Minority Police Representation and Violent Crime across Different Racial/Ethnic Neighborhoods

David M. Ramey, Pennsylvania State University

To date, there has been scant research considering how racial/ethnic representation in local police agencies contributes to crime across different types of neighborhoods. Drawing from research on racial residential segregation, political representation, and neighborhood crime, I use data from the National Neighborhood Crime Study (NNCS) to argue that minority police representation is associated with lower rates of violent crime in minority, but not White, neighborhoods. Additionally, I draw from arguments that connect political and social representation to local levels of violence to argue that higher levels of minority police representation reduce the gaps in violent and property crime between minority and White neighborhoods. Furthermore, I argue that this reduction is not due to higher levels of arrest or crime in White neighborhoods. Rather, I suggest that it is driven by lower levels of violent and property crime in predominately African-American and Latino neighborhoods in cities with larger minority police representation.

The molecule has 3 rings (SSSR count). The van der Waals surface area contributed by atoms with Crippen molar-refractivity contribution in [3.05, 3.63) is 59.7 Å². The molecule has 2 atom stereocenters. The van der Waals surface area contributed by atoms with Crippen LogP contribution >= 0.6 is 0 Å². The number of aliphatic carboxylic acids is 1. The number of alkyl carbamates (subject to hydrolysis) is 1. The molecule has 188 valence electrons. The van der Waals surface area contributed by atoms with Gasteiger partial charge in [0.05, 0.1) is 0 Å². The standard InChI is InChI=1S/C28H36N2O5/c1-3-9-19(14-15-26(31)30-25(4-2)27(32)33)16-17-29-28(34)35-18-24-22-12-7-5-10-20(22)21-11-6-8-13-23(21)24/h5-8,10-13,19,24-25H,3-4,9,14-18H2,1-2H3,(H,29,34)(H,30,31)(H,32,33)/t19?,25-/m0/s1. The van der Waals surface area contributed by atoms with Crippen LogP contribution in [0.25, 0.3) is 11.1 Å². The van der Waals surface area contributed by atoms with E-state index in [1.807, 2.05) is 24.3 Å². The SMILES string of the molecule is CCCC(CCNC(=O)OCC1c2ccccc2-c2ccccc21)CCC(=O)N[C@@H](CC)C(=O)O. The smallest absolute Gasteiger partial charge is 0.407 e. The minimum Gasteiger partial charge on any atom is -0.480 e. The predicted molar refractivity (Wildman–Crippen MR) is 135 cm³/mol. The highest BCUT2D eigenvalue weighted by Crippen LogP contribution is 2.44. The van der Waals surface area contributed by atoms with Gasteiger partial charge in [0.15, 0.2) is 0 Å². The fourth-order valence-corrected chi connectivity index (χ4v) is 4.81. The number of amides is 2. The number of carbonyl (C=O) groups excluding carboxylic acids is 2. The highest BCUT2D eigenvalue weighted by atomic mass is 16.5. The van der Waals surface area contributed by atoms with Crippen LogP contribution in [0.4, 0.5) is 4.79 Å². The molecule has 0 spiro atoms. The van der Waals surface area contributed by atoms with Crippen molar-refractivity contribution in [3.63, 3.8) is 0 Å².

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Presented in Session 99: Demography of Crime